“I think it’s important for students to keep an open mind,” Hotz said. “At first, I wasn’t really sure if I was on board with it either, but I think trying to weigh the costs and the benefits and trying, as an individual student, (to) see where it benefits other students and where it benefits (them) as well, but also if you want to do the cost-benefit analysis, how it can also hurt other students, like of lower income.”

Both bills were passed in committee and will now travel to the full senate meeting on Wednesday, Feb. If either passes, it will need to be signed by the president, vice president and pro tempore and approved by their legal counsel before being left with the student body to vote on during the presidential elections in March.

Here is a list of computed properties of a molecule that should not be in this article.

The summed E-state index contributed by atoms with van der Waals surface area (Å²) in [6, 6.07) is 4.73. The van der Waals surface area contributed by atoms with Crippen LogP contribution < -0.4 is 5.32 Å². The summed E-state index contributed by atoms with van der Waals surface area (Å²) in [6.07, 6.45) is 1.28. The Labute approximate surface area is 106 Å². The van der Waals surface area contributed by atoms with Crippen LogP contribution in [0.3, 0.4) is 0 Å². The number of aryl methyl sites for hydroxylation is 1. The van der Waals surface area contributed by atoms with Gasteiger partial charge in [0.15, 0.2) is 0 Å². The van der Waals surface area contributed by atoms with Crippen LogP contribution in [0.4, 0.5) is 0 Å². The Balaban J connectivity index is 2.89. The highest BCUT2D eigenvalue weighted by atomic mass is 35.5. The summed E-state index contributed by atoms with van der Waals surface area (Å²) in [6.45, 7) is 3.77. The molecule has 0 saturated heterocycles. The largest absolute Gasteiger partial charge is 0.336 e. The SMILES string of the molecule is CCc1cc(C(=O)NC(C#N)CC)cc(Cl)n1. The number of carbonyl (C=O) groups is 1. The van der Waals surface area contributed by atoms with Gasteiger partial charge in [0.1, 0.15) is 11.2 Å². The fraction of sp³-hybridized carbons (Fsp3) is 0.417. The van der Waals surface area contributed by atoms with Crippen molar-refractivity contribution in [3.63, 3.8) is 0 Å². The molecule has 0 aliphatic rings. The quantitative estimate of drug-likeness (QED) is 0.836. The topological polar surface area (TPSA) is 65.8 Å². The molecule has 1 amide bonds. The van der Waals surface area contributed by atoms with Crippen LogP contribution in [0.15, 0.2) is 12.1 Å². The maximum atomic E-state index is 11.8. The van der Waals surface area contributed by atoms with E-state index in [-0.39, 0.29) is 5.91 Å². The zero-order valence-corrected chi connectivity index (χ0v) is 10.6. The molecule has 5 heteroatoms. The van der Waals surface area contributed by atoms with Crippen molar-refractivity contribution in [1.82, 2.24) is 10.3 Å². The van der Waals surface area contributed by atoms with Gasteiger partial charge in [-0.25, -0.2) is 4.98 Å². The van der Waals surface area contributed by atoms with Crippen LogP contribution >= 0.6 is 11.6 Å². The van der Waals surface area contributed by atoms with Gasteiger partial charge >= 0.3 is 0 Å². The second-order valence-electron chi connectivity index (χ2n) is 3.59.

In all, Hotz reiterated the importance of student input on the fee raise. 

“I think it’s really important for students to vote in general, (and) if they do have any opinions, come to full senate, come speak to senators, because we — as people who want to serve for the University and for the students — we do want to hear opinions and there may be opinions we haven’t heard before,” Hotz said. 

Appropriations Round Up

Nearly $26,000 in appropriations was approved by the finance committee. 

Dance Collective UNM was appropriated $359. Mountaineering Club was appropriated $1,339. UNM Women’s Rugby was appropriated $18,302. ASUNM Senate was appropriated $2,362. HOSA was appropriated $362. American Society of Civil Engineers was appropriated $2,909. 

These appropriations will not be allocated until they are passed at the next full senate on Feb. 12.

Alyssa Martinez is a beat reporter at the Daily Lobo. She can be contacted at news@dailylobo.com or on Twitter @amart4447